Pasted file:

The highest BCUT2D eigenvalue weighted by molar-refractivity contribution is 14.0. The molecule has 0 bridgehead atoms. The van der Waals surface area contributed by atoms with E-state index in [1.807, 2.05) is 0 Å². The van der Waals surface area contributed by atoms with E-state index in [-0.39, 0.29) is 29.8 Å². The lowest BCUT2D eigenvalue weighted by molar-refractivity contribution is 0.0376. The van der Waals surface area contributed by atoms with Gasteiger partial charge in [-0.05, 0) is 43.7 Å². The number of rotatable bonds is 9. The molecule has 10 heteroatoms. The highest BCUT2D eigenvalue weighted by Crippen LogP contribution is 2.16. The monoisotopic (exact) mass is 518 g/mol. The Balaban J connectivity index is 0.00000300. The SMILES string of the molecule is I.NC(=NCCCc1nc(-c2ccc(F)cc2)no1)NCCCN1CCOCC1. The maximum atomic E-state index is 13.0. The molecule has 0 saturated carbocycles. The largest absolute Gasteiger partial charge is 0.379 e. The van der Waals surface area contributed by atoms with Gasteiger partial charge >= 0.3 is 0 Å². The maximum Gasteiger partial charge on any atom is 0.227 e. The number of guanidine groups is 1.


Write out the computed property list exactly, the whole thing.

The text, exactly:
The highest BCUT2D eigenvalue weighted by molar-refractivity contribution is 14.0. The molecule has 0 bridgehead atoms. The van der Waals surface area contributed by atoms with E-state index in [1.807, 2.05) is 0 Å². The van der Waals surface area contributed by atoms with E-state index in [-0.39, 0.29) is 29.8 Å². The lowest BCUT2D eigenvalue weighted by molar-refractivity contribution is 0.0376. The van der Waals surface area contributed by atoms with Gasteiger partial charge in [-0.05, 0) is 43.7 Å². The number of rotatable bonds is 9. The molecule has 10 heteroatoms. The highest BCUT2D eigenvalue weighted by Crippen LogP contribution is 2.16. The monoisotopic (exact) mass is 518 g/mol. The Balaban J connectivity index is 0.00000300. The SMILES string of the molecule is I.NC(=NCCCc1nc(-c2ccc(F)cc2)no1)NCCCN1CCOCC1. The maximum atomic E-state index is 13.0. The molecule has 0 saturated carbocycles. The largest absolute Gasteiger partial charge is 0.379 e. The van der Waals surface area contributed by atoms with Gasteiger partial charge >= 0.3 is 0 Å². The maximum Gasteiger partial charge on any atom is 0.227 e. The number of guanidine groups is 1.